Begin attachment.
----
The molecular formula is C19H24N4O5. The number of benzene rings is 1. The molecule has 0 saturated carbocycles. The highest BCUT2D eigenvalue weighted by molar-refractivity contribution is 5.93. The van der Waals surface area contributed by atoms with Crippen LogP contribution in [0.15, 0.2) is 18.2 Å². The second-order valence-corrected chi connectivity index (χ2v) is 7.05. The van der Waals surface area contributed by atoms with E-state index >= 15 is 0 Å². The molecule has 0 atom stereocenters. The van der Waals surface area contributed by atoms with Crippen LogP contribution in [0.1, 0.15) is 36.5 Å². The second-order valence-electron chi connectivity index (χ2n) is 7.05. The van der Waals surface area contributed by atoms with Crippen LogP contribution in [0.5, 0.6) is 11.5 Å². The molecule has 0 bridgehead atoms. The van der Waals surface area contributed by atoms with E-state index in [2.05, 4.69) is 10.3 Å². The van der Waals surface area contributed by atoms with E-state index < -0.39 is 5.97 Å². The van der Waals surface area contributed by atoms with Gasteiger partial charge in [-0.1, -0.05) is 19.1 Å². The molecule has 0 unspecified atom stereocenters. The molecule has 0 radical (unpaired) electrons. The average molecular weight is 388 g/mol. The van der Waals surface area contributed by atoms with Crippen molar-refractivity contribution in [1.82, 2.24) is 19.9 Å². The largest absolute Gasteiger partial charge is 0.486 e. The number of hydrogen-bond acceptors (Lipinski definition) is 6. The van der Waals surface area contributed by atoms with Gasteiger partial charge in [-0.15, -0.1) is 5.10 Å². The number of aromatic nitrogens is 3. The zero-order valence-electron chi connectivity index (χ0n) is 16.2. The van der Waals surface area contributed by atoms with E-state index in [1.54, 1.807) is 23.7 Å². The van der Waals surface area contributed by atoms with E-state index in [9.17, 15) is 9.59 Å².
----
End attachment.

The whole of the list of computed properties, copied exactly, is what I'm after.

The molecular formula is C19H24N4O5. The number of benzene rings is 1. The molecule has 0 saturated carbocycles. The highest BCUT2D eigenvalue weighted by molar-refractivity contribution is 5.93. The van der Waals surface area contributed by atoms with Crippen LogP contribution in [0.15, 0.2) is 18.2 Å². The second-order valence-corrected chi connectivity index (χ2v) is 7.05. The van der Waals surface area contributed by atoms with E-state index >= 15 is 0 Å². The molecule has 0 atom stereocenters. The van der Waals surface area contributed by atoms with Crippen LogP contribution in [0.1, 0.15) is 36.5 Å². The second-order valence-electron chi connectivity index (χ2n) is 7.05. The van der Waals surface area contributed by atoms with Crippen LogP contribution in [0.5, 0.6) is 11.5 Å². The molecule has 0 bridgehead atoms. The van der Waals surface area contributed by atoms with E-state index in [2.05, 4.69) is 10.3 Å². The van der Waals surface area contributed by atoms with E-state index < -0.39 is 5.97 Å². The van der Waals surface area contributed by atoms with Gasteiger partial charge in [-0.1, -0.05) is 19.1 Å². The molecule has 0 unspecified atom stereocenters. The molecule has 0 radical (unpaired) electrons. The average molecular weight is 388 g/mol. The van der Waals surface area contributed by atoms with Crippen molar-refractivity contribution in [1.82, 2.24) is 19.9 Å². The largest absolute Gasteiger partial charge is 0.486 e. The number of hydrogen-bond acceptors (Lipinski definition) is 6. The van der Waals surface area contributed by atoms with Gasteiger partial charge in [-0.15, -0.1) is 5.10 Å². The number of aromatic nitrogens is 3. The zero-order valence-electron chi connectivity index (χ0n) is 16.2. The van der Waals surface area contributed by atoms with E-state index in [1.54, 1.807) is 23.7 Å². The van der Waals surface area contributed by atoms with E-state index in [9.17, 15) is 9.59 Å².